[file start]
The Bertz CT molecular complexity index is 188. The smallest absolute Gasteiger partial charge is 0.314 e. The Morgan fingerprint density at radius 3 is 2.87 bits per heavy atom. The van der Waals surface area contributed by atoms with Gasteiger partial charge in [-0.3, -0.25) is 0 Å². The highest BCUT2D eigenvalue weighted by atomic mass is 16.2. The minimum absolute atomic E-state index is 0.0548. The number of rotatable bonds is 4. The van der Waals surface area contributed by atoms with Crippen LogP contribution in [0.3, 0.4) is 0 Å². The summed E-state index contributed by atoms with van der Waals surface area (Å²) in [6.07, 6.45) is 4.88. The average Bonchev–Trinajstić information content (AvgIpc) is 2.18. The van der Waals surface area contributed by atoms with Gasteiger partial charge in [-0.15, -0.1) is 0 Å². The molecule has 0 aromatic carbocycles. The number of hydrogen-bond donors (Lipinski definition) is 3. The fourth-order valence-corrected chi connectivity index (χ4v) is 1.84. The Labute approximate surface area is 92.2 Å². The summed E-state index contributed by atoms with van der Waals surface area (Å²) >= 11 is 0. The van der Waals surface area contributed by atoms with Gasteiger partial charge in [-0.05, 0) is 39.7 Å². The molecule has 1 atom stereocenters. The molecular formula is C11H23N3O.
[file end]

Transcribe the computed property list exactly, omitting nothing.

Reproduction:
The Bertz CT molecular complexity index is 188. The smallest absolute Gasteiger partial charge is 0.314 e. The Morgan fingerprint density at radius 3 is 2.87 bits per heavy atom. The van der Waals surface area contributed by atoms with Gasteiger partial charge in [-0.3, -0.25) is 0 Å². The highest BCUT2D eigenvalue weighted by atomic mass is 16.2. The minimum absolute atomic E-state index is 0.0548. The number of rotatable bonds is 4. The van der Waals surface area contributed by atoms with Crippen LogP contribution in [0.3, 0.4) is 0 Å². The summed E-state index contributed by atoms with van der Waals surface area (Å²) in [6.07, 6.45) is 4.88. The average Bonchev–Trinajstić information content (AvgIpc) is 2.18. The van der Waals surface area contributed by atoms with Gasteiger partial charge in [-0.15, -0.1) is 0 Å². The molecule has 0 aromatic carbocycles. The number of hydrogen-bond donors (Lipinski definition) is 3. The fourth-order valence-corrected chi connectivity index (χ4v) is 1.84. The Labute approximate surface area is 92.2 Å². The summed E-state index contributed by atoms with van der Waals surface area (Å²) >= 11 is 0. The van der Waals surface area contributed by atoms with Gasteiger partial charge in [-0.05, 0) is 39.7 Å². The molecule has 1 atom stereocenters. The molecular formula is C11H23N3O.